December 8th – 11th, 2020

In-Depth Report

Welcome to SABCS 2020


SABCS 2020 at a glance

In response to the COVID-19 global pandemic, the 43rd SABCS took place on a new virtual congress platform from the 8th to the 11th December 2020. This year’s meeting continued the tradition of bringing together breast cancer researchers and clinicians from around the world, providing a virtual format to present new and late-breaking data on the experimental biology, aetiology, prevention, diagnosis, and therapy of breast cancer, along with premalignant breast disease. SABCS is the premier event for researchers, health professionals, and those with a special interest in breast cancer and this year included more than 40 oral presentations in four general sessions. Also included were commentaries from expert discussants, as well as poster sessions consisting of short audio overviews from the authors. Co-Chair Carlos L. Arteaga, Dallas, USA, opened the meeting and welcomed attendees.


Recent advances in breast cancer prevention


Melinda Irwin, New Haven, USA, explored whether now is the right time to implement lifestyle interventions in the oncology clinic to prevent breast cancer. Just as no single breast cancer treatment is appropriate for all patients, no single prevention strategy is suitable for disease prevention. The most effective way to reduce breast cancer risk is via prophylactic surgery with mastectomy reducing the incidence of disease by at least 90%, even in those individuals with BRCA1/2 mutations.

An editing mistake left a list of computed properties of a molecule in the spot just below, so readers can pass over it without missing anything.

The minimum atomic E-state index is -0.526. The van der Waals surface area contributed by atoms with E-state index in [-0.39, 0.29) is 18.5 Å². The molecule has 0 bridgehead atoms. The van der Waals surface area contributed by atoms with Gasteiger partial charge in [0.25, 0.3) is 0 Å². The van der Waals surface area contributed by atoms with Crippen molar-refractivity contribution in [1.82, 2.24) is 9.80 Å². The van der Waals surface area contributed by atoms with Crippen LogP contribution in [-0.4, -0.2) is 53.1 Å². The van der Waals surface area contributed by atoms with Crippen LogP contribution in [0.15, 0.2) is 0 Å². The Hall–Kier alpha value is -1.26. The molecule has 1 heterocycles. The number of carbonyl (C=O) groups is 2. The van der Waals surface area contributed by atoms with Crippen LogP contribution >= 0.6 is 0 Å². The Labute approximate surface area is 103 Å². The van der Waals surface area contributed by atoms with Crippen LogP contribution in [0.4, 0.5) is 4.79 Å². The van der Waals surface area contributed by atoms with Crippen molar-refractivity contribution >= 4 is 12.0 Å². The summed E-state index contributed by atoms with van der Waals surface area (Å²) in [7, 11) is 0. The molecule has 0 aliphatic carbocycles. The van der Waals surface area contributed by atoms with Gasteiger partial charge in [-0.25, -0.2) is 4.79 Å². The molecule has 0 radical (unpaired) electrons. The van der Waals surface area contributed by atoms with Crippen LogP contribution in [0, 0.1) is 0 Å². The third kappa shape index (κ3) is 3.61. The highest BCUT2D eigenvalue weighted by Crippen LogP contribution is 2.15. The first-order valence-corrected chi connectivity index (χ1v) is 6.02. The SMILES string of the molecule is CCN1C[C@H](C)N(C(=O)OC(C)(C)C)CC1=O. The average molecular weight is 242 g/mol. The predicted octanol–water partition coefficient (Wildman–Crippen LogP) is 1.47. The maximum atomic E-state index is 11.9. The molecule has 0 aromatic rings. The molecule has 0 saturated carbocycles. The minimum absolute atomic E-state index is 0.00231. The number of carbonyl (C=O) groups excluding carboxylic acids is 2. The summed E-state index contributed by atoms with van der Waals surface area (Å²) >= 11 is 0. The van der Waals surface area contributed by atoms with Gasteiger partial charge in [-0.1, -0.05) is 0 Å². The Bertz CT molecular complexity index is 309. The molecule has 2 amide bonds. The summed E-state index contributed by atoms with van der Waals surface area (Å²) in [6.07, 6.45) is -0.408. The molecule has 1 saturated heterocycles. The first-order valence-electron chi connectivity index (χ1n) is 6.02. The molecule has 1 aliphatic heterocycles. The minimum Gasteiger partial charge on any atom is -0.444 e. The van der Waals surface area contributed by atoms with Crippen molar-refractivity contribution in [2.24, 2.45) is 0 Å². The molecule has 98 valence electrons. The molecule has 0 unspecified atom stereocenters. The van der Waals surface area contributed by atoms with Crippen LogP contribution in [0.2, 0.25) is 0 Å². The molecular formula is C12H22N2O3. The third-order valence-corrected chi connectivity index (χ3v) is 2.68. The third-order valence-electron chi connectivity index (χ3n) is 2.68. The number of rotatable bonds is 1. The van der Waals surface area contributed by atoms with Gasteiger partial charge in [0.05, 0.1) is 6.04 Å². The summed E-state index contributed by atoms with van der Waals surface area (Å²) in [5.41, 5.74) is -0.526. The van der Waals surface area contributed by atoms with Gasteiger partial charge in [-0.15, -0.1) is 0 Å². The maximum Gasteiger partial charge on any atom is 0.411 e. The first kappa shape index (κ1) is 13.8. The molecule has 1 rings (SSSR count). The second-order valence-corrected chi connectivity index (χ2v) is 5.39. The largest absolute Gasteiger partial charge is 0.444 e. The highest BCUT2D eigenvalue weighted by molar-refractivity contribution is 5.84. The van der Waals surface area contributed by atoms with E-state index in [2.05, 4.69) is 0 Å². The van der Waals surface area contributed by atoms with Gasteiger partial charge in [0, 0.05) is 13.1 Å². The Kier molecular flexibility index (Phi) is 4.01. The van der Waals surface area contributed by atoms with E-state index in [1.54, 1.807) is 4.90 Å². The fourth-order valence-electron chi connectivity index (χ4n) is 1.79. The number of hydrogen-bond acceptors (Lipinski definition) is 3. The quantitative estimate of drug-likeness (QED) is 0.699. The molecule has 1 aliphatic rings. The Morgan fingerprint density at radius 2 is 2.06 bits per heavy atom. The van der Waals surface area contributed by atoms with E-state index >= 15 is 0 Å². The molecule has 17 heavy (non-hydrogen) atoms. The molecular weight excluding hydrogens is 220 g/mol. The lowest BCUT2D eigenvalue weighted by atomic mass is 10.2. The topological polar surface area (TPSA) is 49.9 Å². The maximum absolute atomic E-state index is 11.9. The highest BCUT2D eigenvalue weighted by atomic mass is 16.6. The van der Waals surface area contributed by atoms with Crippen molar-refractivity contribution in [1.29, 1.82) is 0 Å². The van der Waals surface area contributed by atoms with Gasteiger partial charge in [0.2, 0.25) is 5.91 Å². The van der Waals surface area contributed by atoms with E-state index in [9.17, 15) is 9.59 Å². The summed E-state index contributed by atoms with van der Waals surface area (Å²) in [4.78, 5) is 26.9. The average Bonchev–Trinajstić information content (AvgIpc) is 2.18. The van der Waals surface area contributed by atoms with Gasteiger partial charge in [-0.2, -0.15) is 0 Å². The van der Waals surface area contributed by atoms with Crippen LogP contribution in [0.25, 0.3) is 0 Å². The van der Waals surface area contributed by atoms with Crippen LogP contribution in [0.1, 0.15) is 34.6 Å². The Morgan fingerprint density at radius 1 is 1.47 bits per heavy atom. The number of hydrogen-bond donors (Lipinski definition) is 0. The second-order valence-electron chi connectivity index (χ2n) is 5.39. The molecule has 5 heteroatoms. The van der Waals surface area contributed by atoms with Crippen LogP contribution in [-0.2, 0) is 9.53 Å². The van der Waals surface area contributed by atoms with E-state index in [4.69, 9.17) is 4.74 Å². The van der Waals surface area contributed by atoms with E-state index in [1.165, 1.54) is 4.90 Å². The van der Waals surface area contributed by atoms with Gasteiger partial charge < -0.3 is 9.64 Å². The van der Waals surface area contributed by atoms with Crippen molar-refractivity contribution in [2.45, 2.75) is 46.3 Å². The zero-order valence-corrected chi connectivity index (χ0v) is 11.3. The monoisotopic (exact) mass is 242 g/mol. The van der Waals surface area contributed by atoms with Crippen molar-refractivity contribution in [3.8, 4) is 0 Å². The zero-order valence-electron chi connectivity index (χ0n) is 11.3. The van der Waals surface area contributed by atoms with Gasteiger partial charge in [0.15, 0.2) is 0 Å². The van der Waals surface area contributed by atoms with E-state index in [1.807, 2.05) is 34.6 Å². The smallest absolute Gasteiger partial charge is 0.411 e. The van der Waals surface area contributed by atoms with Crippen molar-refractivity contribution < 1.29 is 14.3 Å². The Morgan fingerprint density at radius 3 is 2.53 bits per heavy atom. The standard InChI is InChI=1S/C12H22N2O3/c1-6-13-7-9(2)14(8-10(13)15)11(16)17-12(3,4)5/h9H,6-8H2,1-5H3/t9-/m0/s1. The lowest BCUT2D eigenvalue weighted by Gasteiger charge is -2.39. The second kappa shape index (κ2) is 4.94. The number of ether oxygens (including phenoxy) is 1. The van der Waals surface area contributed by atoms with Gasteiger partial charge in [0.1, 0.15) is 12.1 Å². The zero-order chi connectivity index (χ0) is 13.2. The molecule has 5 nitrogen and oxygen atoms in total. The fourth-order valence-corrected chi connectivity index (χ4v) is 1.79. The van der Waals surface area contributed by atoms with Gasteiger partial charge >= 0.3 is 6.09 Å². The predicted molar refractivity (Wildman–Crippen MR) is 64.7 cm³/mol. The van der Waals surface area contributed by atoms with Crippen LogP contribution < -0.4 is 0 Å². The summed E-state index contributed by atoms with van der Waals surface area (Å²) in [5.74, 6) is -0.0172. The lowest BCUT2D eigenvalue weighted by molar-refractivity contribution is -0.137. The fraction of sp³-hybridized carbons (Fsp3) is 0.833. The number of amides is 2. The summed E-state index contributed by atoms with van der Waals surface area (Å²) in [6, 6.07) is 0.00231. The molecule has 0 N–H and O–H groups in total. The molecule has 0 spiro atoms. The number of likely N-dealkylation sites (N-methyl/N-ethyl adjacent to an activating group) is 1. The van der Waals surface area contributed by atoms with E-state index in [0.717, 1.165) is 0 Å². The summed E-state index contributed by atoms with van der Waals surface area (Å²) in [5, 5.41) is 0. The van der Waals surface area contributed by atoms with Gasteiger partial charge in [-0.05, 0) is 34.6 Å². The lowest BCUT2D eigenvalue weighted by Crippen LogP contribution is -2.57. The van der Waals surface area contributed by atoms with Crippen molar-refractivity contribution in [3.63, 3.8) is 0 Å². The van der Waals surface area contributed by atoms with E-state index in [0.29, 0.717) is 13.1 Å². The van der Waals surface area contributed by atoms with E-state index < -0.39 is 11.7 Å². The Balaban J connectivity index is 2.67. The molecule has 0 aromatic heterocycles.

However, while prophylactic mastectomy is a highly effective approach for the prevention of breast cancer, it is not often deemed acceptable by the patient. A variety of less drastic approaches from lifestyle intervention to vaccines are being developed to support the prevention of breast cancer. Dietary risk factors remain the leading cause of all-factor mortality in the USA, with 14 types of cancer being associated with obesity, including breast, and 13 cancers associated with low levels of physical activity. However, the underlying mechanisms linking obesity and cancer are poorly understood.

Using the '5A model' to support breast cancer prevention

Lifestyle behaviours can affect three pathways that influence breast cancer:

• Oestrogen • Insulin • Inflammation

Clinical trials demonstrated that a healthy diet and exercise can both produce clinically meaningful changes in biomarkers associated with cancer outcomes. Multiple randomised clinical studies have demonstrated that healthier patients – those individuals who are not obese and engage in regular physical activity, are less likely to develop cancer. In addition, cancer patients with healthier lifestyles are more likely to meet treatment goals for breast (and other) cancer. Improved breast cancer screening can also help.